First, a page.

“That’s the important part,” VanVleet said. “If I come in here the next day and run up and down, run sprints for two hours, I probably will be tired pretty fast. But you get treatment, you rest, you cold tub, you ice, you massage, you stretch, you yoga, pilates, lift weights — whatever it is for that person. For me, it’s a combination of many different things to get back as close as you can for the next game. Then you try to get back to your ceiling and go out there and lace it back up again.”
VanVleet doesn’t even want to discuss his minutes — a desire as easy to appreciate as it is unlikely to be realized. He’s suffered tough nights from the field in two of his last three, shooting 3-of-14 last Monday against the Orlando Magic and 2-of-10 on the weekend against the Milwaukee Bucks, sandwiching a strong 5-of-9 night against the Detroit Pistons. He’s also 4-of-15 from distance over that three-game span, which is an absurdly small sample but still not indicative of VanVleet at his best.
And that’s going to happen with willing, volume shooters such as himself. He could even it all out with only one strong night. It’s easy to chalk his misses up to fatigue, but the toll of a heavy workload is more likely to manifest in mental errors or on the defensive end. And VanVleet’s play in those regards has been consistent.
“I mean, my field-goal percentage has taken a little bit of a hit the last few games — still shooting it well from three. But I don’t attribute that to being tired. I don’t attribute that to the minutes,” he said. “I don’t really want to talk about the minutes because people read the news, coaches included, and I’m happy. If I can play 48, I’ll play 48. I’m feeling good. I’m not ignorant to the fact that it probably has an effect. But it’s my job to be ready to go every night and I feel like I’ve been doing that.”
Still, with a demanding schedule ahead, and Lowry and VanVleet needing at least a marginal reduction in their workloads, someone from the bottom half of Toronto’s roster is about to receive an opportunity. Especially as it sounds like the Raptors will be without 24-year-old wing Patrick McCaw for some time.
Raptors head coach Nick Nurse said he is aware Lowry (and Fred VanVleet) are playing heavy minutes. He added that 30-somethings Lowry and Marc Gasol might get some games off down the line to keep them fresh.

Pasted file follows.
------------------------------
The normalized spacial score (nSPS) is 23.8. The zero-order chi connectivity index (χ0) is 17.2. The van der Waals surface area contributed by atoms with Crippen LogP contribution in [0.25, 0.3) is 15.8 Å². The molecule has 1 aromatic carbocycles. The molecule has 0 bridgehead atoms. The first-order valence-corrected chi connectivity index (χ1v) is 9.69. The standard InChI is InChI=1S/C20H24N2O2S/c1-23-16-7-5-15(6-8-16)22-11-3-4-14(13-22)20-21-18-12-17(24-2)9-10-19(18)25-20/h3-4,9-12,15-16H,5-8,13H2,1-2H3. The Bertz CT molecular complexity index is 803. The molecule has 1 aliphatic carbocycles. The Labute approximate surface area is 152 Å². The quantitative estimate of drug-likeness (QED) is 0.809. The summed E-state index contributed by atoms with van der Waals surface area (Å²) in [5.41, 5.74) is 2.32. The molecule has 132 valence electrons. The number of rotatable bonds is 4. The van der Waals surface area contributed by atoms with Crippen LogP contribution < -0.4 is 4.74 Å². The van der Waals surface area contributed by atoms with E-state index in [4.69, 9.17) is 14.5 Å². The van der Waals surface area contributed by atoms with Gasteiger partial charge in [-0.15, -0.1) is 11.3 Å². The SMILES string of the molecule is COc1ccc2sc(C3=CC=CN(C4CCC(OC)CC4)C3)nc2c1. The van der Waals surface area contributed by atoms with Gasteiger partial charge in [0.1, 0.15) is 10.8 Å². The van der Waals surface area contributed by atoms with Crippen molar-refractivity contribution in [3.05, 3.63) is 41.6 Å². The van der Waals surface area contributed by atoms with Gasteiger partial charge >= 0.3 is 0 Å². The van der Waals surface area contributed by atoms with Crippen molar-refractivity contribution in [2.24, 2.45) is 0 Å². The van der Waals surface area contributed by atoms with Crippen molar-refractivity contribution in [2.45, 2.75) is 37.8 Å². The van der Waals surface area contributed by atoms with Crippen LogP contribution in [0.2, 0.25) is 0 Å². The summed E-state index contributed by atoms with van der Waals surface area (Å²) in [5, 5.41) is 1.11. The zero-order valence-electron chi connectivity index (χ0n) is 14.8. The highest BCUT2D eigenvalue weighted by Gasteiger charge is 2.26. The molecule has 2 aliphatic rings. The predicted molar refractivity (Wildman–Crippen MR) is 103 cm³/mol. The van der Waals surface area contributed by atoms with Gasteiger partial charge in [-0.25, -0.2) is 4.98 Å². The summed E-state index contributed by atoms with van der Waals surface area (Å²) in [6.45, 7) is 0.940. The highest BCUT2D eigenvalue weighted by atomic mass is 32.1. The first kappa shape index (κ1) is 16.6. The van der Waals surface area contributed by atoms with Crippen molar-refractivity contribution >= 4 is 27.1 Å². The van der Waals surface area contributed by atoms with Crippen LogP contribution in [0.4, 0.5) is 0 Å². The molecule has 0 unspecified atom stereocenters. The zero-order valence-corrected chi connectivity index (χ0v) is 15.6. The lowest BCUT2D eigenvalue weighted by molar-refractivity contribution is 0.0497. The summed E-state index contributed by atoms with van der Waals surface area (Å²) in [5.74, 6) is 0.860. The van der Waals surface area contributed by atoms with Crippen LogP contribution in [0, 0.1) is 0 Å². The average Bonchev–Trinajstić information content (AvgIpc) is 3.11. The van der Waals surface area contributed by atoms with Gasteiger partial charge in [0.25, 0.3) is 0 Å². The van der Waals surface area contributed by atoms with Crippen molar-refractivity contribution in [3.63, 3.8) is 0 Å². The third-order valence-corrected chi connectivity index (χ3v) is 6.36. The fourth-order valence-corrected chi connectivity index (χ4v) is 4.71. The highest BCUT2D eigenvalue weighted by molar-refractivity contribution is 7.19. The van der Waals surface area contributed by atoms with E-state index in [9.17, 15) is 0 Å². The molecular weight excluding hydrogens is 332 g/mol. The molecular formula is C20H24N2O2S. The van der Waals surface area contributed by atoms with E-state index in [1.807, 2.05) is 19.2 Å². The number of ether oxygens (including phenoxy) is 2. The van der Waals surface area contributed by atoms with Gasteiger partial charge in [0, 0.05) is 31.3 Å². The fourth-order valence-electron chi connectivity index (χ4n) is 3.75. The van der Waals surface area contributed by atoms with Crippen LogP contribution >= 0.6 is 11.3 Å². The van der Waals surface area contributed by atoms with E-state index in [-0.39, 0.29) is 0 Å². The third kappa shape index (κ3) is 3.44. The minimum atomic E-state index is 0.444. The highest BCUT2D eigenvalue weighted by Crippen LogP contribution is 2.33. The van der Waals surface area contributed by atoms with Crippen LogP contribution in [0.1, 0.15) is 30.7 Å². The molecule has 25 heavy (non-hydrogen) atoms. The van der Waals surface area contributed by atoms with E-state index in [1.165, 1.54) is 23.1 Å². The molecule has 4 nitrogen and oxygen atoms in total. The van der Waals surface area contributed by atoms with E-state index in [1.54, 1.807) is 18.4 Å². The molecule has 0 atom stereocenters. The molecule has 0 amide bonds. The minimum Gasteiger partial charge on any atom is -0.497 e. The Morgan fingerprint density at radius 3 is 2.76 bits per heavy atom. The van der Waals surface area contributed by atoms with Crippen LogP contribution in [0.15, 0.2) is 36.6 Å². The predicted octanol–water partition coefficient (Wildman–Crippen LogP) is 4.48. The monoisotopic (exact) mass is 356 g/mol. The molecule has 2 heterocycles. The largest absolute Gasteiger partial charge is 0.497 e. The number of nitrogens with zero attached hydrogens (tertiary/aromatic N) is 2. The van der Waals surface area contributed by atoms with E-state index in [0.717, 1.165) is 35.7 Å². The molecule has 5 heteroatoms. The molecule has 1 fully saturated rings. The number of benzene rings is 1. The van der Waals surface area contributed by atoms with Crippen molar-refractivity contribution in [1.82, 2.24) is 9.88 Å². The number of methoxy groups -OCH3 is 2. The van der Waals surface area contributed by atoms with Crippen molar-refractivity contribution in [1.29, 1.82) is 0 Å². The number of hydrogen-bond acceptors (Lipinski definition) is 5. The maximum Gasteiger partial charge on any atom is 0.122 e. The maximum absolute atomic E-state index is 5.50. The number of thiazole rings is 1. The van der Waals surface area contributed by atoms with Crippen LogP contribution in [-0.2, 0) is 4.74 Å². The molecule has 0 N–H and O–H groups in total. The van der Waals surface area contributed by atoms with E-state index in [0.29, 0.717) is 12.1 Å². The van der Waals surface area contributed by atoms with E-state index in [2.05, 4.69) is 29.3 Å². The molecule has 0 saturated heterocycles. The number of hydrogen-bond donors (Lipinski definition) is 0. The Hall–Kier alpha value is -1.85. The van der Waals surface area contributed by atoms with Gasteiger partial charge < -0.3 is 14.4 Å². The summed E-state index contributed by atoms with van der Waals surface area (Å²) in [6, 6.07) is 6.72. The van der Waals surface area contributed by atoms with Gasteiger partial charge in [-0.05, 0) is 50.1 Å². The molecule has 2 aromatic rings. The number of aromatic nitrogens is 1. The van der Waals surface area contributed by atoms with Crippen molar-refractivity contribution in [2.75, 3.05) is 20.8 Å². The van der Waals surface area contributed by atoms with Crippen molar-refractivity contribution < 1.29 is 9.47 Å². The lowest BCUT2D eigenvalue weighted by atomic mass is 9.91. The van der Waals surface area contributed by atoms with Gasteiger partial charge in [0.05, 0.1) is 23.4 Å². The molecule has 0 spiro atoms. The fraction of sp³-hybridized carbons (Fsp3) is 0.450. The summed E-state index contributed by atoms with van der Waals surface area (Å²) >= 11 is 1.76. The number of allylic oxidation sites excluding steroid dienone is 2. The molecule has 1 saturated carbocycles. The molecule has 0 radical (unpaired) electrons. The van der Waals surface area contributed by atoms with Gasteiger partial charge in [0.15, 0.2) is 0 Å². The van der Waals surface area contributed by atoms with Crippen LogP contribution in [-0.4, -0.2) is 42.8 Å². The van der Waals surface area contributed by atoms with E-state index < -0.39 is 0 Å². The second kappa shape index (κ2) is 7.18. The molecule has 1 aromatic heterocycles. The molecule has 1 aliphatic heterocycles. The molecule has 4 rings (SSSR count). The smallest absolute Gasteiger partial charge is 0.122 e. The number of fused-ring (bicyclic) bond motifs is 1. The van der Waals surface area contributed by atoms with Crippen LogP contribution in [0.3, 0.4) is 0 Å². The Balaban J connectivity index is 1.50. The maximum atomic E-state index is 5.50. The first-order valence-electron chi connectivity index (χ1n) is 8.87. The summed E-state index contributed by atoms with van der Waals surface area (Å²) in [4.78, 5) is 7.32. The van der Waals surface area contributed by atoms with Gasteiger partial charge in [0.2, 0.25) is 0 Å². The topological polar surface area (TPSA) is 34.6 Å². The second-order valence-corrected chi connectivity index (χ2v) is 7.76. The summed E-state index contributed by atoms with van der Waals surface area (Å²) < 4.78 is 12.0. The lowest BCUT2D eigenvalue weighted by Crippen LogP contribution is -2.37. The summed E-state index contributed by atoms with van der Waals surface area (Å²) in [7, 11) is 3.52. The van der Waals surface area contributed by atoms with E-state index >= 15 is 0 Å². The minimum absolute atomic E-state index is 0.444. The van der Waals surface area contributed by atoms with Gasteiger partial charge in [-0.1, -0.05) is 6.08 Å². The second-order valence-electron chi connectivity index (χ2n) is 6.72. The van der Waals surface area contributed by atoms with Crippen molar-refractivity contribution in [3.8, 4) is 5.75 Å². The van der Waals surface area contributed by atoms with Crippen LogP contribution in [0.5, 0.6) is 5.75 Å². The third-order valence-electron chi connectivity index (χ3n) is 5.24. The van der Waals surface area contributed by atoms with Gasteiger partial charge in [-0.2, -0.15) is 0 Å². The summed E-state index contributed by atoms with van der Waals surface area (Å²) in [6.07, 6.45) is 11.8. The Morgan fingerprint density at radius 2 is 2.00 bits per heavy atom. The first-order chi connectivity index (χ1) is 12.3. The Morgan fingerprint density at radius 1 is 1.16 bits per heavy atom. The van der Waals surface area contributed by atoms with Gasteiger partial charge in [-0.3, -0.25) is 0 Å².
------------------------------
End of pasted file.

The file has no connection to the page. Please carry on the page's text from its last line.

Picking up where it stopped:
Nurse said it’s different even with veterans like Lowry and Gasol than it was with Leonard last year, since he had missed nearly an entire season due to injury and was trying to figure out how much NBA action his body could handle.
“The light was shining pretty bright at that particular topic and on that particular player and our team,” Nurse said after practice on Monday. “I don’t really see much point in (load management) right now for anyone we’ve got. Kyle will be somebody maybe we do something with down the road, maybe Marc as well. But it’s not really in the forefront of my mind this year like it was last year.” VanVleet, as cerebral as they come, knows he’s playing a lot and also is aware that his past success, when Toronto had the best crop of reserves in the league, was a major reason why Lowry was able to conserve himself more.
“You can thank me for that,” said a smiling VanVleet when Lowry was brought up.
“You know, when I got here, that was a big thing I wanted to do was decrease what he had to do (VanVleet would take some of the ball-handling and distribution responsibilities and lead guard defensive assignments from Lowry at times) . I think the one year, they said he played the equivalent of 15 less games when we had the bench squad running,” VanVleet said. “So, I mean, it’s big, you’re shaving games off a guy’s career, and extending careers, and extending seasons, and keeping him fresh, and so, you know, he works as if he’s going to play 48 every night. That’s what you do, and we expect nothing less from him. He’s great, and I’m not surprised at all (that he’s having one of his best seasons yet, despite having five prior all-star appearances).” As VanVleet and Nurse pointed out, it’s not like the old days of gruelling practice after practice, drill after drill. For the key contributors, there is more down time between games (and there are fewer practices than ever before league-wide).
“So I think once you understand what it really is and what it means, then there’s no issue there. But if you’re just thinking that it’s load management every time a guy rests or every time a guy misses a game, I think it’s a little misinformed and I think you should really just do your research on what it actually means.”
What it means is being prudent. Don’t wear players out with hours-long practices after the grind of games. Take care of the body by using the right process to keep it working. It’s case by case.
“Playing a game, it’s just what I do for a living,” VanVleet said. ”I’m ready to go as long in the game as I have to. If I come in here the next day and run up and down, run sprints for two hours, I probably will be tired pretty fast.
“But you get treatment, you rest, you cold-tub, you ice, you massage, you stretch, you yoga, (do) Pilates, lift weights, whatever it is for that person. For me, it’s a combination of many different things to get back as close as you can for the next game, then you try to get back to your ceiling and go out there and lace it back up again.”
There have been major advances in sports science, and a recognition of the need to recuperate and take care of the body, over the last decade or so in the NBA. But there’s always been an awareness that teams can’t follow up heavy minutes with heavy practices.
“It helps when it’s a high-profile (player) — it’s a copycat league,” VanVleet said. “Everyone watches what LeBron (James) does with his body. Everyone watched what Kawhi did. The guys at the top kind of set the trend and make it OK.
“You look at me as a four-year guy, and I’m not doing a whole lot in between games in terms of practice, on the court. It’s a lot of other things to try to keep me ready for the game. Everybody’s different. But I think that it’s grown, it’s evolving, and I think that teams are trying to be as smart as possible.”